Benjamin Franklin Papers

To Benjamin Franklin from John Bondfield, 25 February 1780

From John Bondfield

ALS: American Philosophical Society

Nantes 25 feb 1780


I am this Instant honord with your favor of the 14 Curt.

The petition of the poor American is perfectly true as there represented some days after his arrival at Bordeaux he was taken ill of the Small Pox, he applied to me to get him into the Hospital they are not receivd into the Hospital in that disorder which I told the poor man. He was with one of his Companions who carried him as I then thought back to his Lodgings.7 I made enquiry after him sundry times but could never learn where he was. The morning Mr Adams was embarking for Paris he appeard at the door of the Hotel. I emediately recolected him and told him to call at my House. Mr Adams gave him also some releif. He calld the next day and gave me an account of all he had undergon (which I assure you affected me much) the same as incerted in the petion. I gave him wherewith to enable him to procure necessary subsistance for his recovery and the day before I left Bordeaux gave him also some further Releif.

At my return shall make enquiry about the man by whom he was so Hospitably entertaind and discharge the debt his bounty incur’d and am greatly flatterd at the oppertunity the poor Sailors petion gives me of exhibiting this mark of your Attentive care and Humain Attention to the miseries of the distrest Americans. I have a heavy charge against the State for like advances which I hope your Excellency will some day give me orders to lay before you. In Seaports we are almost dayly with some or other distrest Object wch in duty as fellow Beings and the addition of being honor’d with the American Affairs cannot disist from giving every succor their nessessities absolutely require. If Seamen we get them emediately shipt on board Vessels bound to the West Indies if none offer direct for the American States but Landsmen of which many Escaping from prison or other Accidental Causes they remain at our charge the most moderate we possibly can provide until some opportunities offer to send them forward.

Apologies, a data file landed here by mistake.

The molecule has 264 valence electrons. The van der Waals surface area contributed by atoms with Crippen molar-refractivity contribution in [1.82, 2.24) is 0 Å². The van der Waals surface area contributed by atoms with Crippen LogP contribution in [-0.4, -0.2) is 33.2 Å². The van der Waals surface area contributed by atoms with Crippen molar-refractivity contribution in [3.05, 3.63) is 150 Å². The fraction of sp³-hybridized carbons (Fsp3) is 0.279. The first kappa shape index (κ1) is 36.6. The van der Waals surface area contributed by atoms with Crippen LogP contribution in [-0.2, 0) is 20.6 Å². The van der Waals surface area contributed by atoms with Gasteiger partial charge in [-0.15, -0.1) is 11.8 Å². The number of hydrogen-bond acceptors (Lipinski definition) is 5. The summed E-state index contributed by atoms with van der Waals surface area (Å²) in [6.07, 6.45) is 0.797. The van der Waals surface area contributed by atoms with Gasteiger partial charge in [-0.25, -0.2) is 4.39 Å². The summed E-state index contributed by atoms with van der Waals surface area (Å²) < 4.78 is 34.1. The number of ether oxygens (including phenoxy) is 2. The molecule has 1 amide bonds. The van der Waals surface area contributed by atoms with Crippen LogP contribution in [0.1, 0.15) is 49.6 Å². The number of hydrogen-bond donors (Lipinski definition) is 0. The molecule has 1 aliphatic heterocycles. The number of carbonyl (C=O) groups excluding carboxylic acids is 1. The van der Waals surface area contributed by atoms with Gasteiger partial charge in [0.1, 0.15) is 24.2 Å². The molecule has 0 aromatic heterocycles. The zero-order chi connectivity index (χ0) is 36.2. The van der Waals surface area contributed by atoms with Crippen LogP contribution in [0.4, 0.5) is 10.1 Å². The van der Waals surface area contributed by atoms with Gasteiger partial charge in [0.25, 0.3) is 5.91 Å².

With due respect I have the Honor to be Sir your most Obedient Humble Servant

John Bondfield

His Excellency B Franklin Esq

Addressed: To / His Excellency B. Franklin Esq / Passy / prés / Paris

Notation: Bondfield 25 Feb 80

[Note numbering follows the Franklin Papers source.]

7The description of the poor American fits that of Thomas Tolmond, who presented JA a petition dated Feb. 2 (the day JA left Bordeaux for Paris): Adams Papers, VIII, 316–17.

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